H&M faced a storm of protest after it emerged that a New York store was destroying and discarding unworn garments as unemployment soars and the city's homeless brave sub-zero temperatures.
The popular clothing chain responded by promising to stop mutilating new clothes that it cannot sell at its Herald Square outlet and will instead donate the items to charity.
There had been outrage on websites, blogs and H&M's own Facebook page after a graduate student discovered that workers at the store were throwing out bags of clothing after slashing the items with box cutters or razors.
Cynthia Magnus wrote to the company's Swedish headquarters after she found bags of cut-up clothes behind the store in the heart of Manhattan's shopping district. When she received no reply, she alerted the New York Times to the practice.
New York's unemployment rate stands at more than 10 per cent and the city has been making extra shelter space for its homeless population during the current freezing temperatures. Families reliant on food stamps stand at record numbers.
So the destruction of new clothing to make it unusable - fingers were cut off gloves and men's jackets were slashed apart so that insulating fibre spilled out - was greeted with anger and disbelief.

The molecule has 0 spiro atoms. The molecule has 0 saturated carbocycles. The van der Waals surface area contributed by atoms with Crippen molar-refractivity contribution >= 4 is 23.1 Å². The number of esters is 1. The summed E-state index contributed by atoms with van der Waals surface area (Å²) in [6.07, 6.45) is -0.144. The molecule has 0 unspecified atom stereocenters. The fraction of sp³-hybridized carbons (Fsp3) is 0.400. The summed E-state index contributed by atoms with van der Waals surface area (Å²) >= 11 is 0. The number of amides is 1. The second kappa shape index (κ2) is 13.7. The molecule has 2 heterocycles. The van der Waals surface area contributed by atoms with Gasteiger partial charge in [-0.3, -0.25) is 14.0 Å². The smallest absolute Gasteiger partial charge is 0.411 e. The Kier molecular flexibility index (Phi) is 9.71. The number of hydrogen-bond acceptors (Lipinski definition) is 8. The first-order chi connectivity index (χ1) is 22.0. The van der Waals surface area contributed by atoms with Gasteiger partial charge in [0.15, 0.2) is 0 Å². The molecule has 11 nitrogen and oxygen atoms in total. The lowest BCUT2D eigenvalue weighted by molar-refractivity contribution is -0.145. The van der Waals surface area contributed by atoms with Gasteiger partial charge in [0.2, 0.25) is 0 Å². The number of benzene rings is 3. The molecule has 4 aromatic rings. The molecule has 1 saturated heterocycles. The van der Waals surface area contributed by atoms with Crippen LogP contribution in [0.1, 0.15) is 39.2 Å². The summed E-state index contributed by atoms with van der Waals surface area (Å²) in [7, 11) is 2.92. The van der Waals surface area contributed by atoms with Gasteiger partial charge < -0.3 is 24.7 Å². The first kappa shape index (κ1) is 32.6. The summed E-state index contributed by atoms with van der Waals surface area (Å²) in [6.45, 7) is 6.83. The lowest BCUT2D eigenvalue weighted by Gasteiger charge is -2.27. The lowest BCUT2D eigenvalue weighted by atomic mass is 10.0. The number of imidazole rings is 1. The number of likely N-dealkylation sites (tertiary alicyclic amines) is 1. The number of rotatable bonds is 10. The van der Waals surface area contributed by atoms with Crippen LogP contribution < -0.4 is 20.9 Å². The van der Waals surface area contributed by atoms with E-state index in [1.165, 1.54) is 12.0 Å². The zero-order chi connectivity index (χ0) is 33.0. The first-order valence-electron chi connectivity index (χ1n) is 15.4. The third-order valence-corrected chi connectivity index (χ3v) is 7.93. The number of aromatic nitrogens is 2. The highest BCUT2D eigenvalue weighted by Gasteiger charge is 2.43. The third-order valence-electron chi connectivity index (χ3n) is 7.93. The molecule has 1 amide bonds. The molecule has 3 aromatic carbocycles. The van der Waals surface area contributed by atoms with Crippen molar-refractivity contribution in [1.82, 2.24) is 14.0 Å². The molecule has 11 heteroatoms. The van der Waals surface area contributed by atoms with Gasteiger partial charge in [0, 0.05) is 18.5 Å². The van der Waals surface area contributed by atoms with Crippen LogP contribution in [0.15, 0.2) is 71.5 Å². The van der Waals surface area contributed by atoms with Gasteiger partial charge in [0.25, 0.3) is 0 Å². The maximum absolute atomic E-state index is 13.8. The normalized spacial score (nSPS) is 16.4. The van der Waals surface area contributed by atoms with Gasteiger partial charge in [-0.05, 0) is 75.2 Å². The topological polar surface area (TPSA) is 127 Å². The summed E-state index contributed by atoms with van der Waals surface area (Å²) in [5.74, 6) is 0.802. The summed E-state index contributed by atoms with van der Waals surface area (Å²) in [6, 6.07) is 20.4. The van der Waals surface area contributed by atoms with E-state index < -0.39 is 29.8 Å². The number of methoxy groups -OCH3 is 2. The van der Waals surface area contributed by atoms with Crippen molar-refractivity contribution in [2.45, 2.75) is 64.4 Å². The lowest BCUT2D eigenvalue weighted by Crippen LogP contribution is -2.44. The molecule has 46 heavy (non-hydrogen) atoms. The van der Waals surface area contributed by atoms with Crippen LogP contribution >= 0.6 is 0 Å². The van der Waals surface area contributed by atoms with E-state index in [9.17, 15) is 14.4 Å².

H&M spokeswoman Nicole Christie said: "It will not happen again."
She said company policy is to donate unworn clothes and did not know why this store was instead cutting them up and throwing them out.
The company said that it gave half a million pieces of clothes to charity last year, but that not all items qualified. "We do not donate clothes that do not meet our safety requirements, chemical restrictions or are damaged," it said in a statement. "We are currently looking into if we can further improve our routines."